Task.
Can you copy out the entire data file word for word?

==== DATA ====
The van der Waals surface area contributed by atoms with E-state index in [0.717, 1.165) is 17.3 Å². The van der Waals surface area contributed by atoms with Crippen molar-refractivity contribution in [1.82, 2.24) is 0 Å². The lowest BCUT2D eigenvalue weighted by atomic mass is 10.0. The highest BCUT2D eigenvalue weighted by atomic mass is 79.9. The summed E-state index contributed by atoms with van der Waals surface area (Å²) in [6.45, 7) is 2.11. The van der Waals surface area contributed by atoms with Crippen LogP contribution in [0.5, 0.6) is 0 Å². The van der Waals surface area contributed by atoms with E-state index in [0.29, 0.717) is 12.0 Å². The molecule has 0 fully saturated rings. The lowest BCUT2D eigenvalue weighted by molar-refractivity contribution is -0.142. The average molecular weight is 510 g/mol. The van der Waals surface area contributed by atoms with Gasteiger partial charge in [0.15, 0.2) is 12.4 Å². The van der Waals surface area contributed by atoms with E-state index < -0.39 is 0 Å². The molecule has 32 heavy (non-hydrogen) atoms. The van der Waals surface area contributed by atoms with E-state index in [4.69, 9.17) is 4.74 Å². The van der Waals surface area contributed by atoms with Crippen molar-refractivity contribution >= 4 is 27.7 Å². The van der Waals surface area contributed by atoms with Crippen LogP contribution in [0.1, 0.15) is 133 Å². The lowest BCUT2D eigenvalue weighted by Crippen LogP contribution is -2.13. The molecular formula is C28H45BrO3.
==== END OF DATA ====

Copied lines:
The van der Waals surface area contributed by atoms with E-state index in [0.717, 1.165) is 17.3 Å². The van der Waals surface area contributed by atoms with Crippen molar-refractivity contribution in [1.82, 2.24) is 0 Å². The lowest BCUT2D eigenvalue weighted by atomic mass is 10.0. The highest BCUT2D eigenvalue weighted by atomic mass is 79.9. The summed E-state index contributed by atoms with van der Waals surface area (Å²) in [6.45, 7) is 2.11. The van der Waals surface area contributed by atoms with Crippen LogP contribution in [0.5, 0.6) is 0 Å². The van der Waals surface area contributed by atoms with E-state index in [0.29, 0.717) is 12.0 Å². The molecule has 0 fully saturated rings. The lowest BCUT2D eigenvalue weighted by molar-refractivity contribution is -0.142. The average molecular weight is 510 g/mol. The van der Waals surface area contributed by atoms with Gasteiger partial charge in [0.15, 0.2) is 12.4 Å². The van der Waals surface area contributed by atoms with E-state index < -0.39 is 0 Å². The molecule has 32 heavy (non-hydrogen) atoms. The van der Waals surface area contributed by atoms with E-state index in [4.69, 9.17) is 4.74 Å². The van der Waals surface area contributed by atoms with Crippen molar-refractivity contribution >= 4 is 27.7 Å². The van der Waals surface area contributed by atoms with Crippen LogP contribution in [0.1, 0.15) is 133 Å². The lowest BCUT2D eigenvalue weighted by Crippen LogP contribution is -2.13. The molecular formula is C28H45BrO3.